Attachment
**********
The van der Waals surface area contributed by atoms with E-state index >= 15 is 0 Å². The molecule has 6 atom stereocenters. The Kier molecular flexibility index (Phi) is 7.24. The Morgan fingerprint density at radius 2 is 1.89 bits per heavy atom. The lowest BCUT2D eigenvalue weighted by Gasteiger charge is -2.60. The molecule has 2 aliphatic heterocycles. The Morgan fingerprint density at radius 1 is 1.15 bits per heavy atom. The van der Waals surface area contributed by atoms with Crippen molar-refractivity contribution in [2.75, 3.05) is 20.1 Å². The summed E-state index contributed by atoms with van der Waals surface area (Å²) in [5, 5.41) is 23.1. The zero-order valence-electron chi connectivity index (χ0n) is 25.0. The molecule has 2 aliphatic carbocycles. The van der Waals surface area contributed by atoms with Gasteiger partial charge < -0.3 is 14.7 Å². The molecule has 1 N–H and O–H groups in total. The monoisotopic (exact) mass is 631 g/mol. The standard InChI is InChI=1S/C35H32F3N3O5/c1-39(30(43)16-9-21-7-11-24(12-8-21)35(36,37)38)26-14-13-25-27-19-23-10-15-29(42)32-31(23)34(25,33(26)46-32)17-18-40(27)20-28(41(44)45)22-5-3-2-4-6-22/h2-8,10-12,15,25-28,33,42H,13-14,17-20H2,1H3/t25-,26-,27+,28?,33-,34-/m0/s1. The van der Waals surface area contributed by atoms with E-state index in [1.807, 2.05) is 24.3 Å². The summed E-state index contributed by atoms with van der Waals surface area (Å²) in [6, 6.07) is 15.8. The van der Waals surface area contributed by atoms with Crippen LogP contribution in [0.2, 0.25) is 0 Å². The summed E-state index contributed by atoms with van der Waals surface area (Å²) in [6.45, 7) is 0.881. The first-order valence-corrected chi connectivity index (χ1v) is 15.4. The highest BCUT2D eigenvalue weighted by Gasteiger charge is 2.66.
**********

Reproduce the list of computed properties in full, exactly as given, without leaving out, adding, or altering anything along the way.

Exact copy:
The van der Waals surface area contributed by atoms with E-state index >= 15 is 0 Å². The molecule has 6 atom stereocenters. The Kier molecular flexibility index (Phi) is 7.24. The Morgan fingerprint density at radius 2 is 1.89 bits per heavy atom. The lowest BCUT2D eigenvalue weighted by Gasteiger charge is -2.60. The molecule has 2 aliphatic heterocycles. The Morgan fingerprint density at radius 1 is 1.15 bits per heavy atom. The van der Waals surface area contributed by atoms with Crippen molar-refractivity contribution in [2.75, 3.05) is 20.1 Å². The summed E-state index contributed by atoms with van der Waals surface area (Å²) in [5, 5.41) is 23.1. The zero-order valence-electron chi connectivity index (χ0n) is 25.0. The molecule has 2 aliphatic carbocycles. The van der Waals surface area contributed by atoms with Gasteiger partial charge < -0.3 is 14.7 Å². The molecule has 1 N–H and O–H groups in total. The monoisotopic (exact) mass is 631 g/mol. The standard InChI is InChI=1S/C35H32F3N3O5/c1-39(30(43)16-9-21-7-11-24(12-8-21)35(36,37)38)26-14-13-25-27-19-23-10-15-29(42)32-31(23)34(25,33(26)46-32)17-18-40(27)20-28(41(44)45)22-5-3-2-4-6-22/h2-8,10-12,15,25-28,33,42H,13-14,17-20H2,1H3/t25-,26-,27+,28?,33-,34-/m0/s1. The van der Waals surface area contributed by atoms with E-state index in [1.807, 2.05) is 24.3 Å². The summed E-state index contributed by atoms with van der Waals surface area (Å²) in [6, 6.07) is 15.8. The van der Waals surface area contributed by atoms with Crippen LogP contribution in [0.2, 0.25) is 0 Å². The summed E-state index contributed by atoms with van der Waals surface area (Å²) in [6.45, 7) is 0.881. The first-order valence-corrected chi connectivity index (χ1v) is 15.4. The highest BCUT2D eigenvalue weighted by Gasteiger charge is 2.66.